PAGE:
Treatment advances for follicular lymphoma have reduced deaths by 70%
By University of Rochester Medical Center
Oct 21, 2005, 23:22
New treatment advances for patients with follicular lymphoma, previously considered an incurable cancer, have reduced deaths in the first four years by 70 percent. A newly published study recommends that doctors carefully choose their patients' initial therapies because there are significant differences in overall survival rates, according to researchers at the University of Rochester Medical Center's James P. Wilmot Cancer Center.
Scientists compared outcomes for 960 patients treated with three different regimens; survival rates vary from 91 percent for the newest treatments, which include monoclonal antibodies, to 69 percent for standard therapy.
"This is real evidence that the clinical advances we've made over the last 30 years are prolonging lives," said Richard I. Fisher, M.D., director of the Wilmot Cancer Center and lead author on a paper published online by the Journal of Clinical Oncology. "Some of the new therapies that include monoclonal antibodies have revolutionized treatment of this disease."
Follicular lymphoma, a slow-growing cancer of the lymphatic system, affects about 30,000 older adults each year in the U.S. Median survival has been seven to 10 years, but until this study, there was no evidence of any recent improvements.
Fisher and colleagues from the Southwest Oncology Group, Fred Hutchinson Cancer Research Center in Seattle and University of Arizona Cancer Center assessed three common therapies that have been used over the last two decades.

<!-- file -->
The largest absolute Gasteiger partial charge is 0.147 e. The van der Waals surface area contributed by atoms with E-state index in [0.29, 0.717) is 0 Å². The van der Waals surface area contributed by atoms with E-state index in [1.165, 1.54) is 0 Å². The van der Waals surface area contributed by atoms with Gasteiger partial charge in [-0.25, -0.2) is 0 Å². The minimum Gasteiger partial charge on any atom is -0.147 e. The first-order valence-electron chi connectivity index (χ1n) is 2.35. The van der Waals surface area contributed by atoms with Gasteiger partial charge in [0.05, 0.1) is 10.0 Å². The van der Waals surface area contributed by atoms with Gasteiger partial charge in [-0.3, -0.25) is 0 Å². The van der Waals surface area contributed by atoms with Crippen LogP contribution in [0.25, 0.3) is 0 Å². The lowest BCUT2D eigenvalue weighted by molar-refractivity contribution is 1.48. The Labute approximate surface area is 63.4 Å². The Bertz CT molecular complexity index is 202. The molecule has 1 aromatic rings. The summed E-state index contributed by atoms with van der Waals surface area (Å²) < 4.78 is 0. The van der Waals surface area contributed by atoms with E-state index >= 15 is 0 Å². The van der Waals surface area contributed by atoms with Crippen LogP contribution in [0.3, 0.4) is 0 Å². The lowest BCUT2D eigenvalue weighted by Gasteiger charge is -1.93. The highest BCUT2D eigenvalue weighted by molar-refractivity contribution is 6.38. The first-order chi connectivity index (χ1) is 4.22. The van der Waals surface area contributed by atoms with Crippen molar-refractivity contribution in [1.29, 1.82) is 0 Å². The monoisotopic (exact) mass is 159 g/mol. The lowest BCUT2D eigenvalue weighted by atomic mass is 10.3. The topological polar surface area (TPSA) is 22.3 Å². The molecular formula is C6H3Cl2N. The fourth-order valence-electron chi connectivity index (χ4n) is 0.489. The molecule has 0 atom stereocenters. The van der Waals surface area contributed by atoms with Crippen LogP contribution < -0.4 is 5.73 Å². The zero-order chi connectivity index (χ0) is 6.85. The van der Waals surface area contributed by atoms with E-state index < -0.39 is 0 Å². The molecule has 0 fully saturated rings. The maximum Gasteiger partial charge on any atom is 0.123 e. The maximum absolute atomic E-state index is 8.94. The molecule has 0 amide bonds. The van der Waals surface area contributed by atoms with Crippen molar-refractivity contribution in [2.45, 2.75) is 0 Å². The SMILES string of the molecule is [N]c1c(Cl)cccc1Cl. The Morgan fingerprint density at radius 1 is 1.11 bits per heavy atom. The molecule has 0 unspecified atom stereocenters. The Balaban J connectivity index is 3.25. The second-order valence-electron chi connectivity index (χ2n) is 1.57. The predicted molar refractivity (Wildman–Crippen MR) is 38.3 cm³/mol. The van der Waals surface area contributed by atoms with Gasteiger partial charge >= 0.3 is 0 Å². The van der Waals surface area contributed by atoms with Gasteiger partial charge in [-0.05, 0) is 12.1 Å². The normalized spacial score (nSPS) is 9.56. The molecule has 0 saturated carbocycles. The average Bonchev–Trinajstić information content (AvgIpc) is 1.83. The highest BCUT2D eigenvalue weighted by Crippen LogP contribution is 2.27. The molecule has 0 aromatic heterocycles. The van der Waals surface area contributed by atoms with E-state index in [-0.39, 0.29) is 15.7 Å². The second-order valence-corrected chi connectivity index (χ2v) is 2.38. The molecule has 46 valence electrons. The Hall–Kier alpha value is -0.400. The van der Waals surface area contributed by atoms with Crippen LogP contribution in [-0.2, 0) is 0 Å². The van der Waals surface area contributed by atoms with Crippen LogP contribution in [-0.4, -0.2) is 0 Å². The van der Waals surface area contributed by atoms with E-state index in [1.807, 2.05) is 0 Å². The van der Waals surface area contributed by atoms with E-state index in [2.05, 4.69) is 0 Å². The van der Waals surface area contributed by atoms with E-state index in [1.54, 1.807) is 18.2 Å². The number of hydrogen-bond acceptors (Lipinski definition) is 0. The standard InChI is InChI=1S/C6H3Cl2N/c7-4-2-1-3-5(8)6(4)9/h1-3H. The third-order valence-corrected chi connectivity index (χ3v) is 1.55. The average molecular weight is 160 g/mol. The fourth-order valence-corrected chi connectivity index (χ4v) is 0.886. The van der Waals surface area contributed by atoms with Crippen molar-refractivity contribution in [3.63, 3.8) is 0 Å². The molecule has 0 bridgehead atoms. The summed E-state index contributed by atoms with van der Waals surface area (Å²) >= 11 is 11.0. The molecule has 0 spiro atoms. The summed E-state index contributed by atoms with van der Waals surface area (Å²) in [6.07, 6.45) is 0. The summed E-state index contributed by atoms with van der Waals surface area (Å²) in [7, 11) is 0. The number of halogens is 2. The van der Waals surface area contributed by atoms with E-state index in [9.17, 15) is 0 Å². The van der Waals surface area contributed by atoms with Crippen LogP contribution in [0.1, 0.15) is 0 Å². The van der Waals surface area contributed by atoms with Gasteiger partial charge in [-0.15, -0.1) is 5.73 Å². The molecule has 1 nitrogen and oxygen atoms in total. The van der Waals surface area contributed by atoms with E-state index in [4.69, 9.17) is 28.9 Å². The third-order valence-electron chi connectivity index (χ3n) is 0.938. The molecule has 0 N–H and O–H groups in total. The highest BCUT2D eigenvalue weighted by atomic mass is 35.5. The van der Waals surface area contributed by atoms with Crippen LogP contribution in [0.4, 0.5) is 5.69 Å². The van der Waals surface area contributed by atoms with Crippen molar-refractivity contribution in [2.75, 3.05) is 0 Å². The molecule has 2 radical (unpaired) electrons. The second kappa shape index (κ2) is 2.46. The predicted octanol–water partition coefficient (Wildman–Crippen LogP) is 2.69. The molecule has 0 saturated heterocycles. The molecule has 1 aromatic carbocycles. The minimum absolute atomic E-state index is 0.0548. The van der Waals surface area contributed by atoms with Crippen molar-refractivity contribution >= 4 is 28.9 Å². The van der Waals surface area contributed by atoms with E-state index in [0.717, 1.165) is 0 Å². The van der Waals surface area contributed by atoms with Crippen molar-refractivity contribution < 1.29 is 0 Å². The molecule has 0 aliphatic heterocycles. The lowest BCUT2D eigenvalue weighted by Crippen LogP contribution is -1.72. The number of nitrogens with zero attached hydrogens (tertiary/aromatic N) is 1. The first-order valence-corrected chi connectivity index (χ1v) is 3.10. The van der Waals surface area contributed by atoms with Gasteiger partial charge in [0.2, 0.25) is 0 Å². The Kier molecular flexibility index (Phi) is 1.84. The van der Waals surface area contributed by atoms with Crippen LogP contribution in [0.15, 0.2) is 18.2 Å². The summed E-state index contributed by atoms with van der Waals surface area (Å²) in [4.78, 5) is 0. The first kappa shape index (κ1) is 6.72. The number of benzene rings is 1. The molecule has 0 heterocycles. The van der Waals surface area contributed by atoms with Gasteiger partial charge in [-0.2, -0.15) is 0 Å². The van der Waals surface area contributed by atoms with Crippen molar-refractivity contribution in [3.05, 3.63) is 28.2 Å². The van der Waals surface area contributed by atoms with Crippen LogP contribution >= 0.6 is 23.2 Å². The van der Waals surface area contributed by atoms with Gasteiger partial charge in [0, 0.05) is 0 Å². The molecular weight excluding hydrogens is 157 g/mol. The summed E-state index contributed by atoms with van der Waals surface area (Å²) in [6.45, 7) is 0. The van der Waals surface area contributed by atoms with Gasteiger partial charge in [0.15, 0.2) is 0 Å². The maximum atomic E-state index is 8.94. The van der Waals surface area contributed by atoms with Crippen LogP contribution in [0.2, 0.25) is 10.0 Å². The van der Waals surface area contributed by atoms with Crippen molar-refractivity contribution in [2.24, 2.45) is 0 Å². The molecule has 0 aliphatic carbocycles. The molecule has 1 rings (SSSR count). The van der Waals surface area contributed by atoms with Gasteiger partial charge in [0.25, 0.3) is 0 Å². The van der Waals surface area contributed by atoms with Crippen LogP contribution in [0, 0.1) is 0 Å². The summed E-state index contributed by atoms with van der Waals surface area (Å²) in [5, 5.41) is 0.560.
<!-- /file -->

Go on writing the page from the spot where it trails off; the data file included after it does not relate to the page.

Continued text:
In the head-to-head comparison, they found that a combination of the standard therapy (a four-drug combination called CHOP, which stands for cyclophosphamide, doxorubicin, vincristine and prednisone) plus new monoclonal antibodies (rituximab or iodine-131 tositumomab) offers the best survival rate during the first four years. The team studied 179 patients who were treated with this regimen during the late 1990s, and the survival rate was 91 percent.
In the second arm of the study, the 425 patients treated during the 1980s with ProMACE-MOPP, an eight-drug, combo-chemotherapy regimen, had a 79-percent survival rate at the four-year point.
The third group of 356 patients received CHOP plus immunostimulant therapies during the 1970s; their four-year survival rate was 69 percent.
"This data gives doctors and patients real evidence that initial treatment decisions have significant impact on the length of survival," Fisher said.
Fisher has studied CHOP therapy and other combinations with the Southwest Oncology Group, one of the largest research cooperative groups, for the last three decades. He has led studies that demonstrated its effectiveness as a treatment for aggressive lymphomas.
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